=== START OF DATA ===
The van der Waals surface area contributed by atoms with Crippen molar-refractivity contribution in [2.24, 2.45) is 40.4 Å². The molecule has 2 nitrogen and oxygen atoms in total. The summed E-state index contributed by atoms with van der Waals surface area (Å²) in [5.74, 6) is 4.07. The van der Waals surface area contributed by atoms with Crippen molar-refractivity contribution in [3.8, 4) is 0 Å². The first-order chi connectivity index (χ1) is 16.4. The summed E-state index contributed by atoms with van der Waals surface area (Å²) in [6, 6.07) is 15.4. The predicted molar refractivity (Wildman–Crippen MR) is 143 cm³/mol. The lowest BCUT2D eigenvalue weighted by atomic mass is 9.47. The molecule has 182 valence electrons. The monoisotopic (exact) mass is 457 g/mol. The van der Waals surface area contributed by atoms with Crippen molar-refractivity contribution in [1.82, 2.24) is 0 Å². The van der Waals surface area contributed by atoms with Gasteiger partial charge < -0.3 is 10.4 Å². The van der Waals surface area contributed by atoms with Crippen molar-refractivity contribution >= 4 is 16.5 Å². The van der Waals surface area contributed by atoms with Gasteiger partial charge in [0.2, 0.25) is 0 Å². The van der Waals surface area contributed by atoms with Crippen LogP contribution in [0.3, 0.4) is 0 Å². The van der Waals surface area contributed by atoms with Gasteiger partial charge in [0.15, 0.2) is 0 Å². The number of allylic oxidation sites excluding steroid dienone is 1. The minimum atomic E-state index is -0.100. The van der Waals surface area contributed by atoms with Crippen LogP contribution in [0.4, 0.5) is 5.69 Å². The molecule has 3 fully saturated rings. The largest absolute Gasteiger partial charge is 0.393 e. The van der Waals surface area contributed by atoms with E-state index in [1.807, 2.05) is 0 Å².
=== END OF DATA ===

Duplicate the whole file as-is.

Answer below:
The van der Waals surface area contributed by atoms with Crippen molar-refractivity contribution in [2.24, 2.45) is 40.4 Å². The molecule has 2 nitrogen and oxygen atoms in total. The summed E-state index contributed by atoms with van der Waals surface area (Å²) in [5.74, 6) is 4.07. The van der Waals surface area contributed by atoms with Crippen molar-refractivity contribution in [3.8, 4) is 0 Å². The first-order chi connectivity index (χ1) is 16.4. The summed E-state index contributed by atoms with van der Waals surface area (Å²) in [6, 6.07) is 15.4. The predicted molar refractivity (Wildman–Crippen MR) is 143 cm³/mol. The lowest BCUT2D eigenvalue weighted by atomic mass is 9.47. The molecule has 182 valence electrons. The monoisotopic (exact) mass is 457 g/mol. The van der Waals surface area contributed by atoms with Crippen molar-refractivity contribution in [1.82, 2.24) is 0 Å². The van der Waals surface area contributed by atoms with Gasteiger partial charge < -0.3 is 10.4 Å². The van der Waals surface area contributed by atoms with Crippen molar-refractivity contribution >= 4 is 16.5 Å². The van der Waals surface area contributed by atoms with Gasteiger partial charge in [0.2, 0.25) is 0 Å². The van der Waals surface area contributed by atoms with Crippen LogP contribution in [0.3, 0.4) is 0 Å². The van der Waals surface area contributed by atoms with Gasteiger partial charge in [0.15, 0.2) is 0 Å². The number of allylic oxidation sites excluding steroid dienone is 1. The minimum atomic E-state index is -0.100. The van der Waals surface area contributed by atoms with Crippen LogP contribution in [0.4, 0.5) is 5.69 Å². The molecule has 3 fully saturated rings. The largest absolute Gasteiger partial charge is 0.393 e. The van der Waals surface area contributed by atoms with E-state index in [1.807, 2.05) is 0 Å².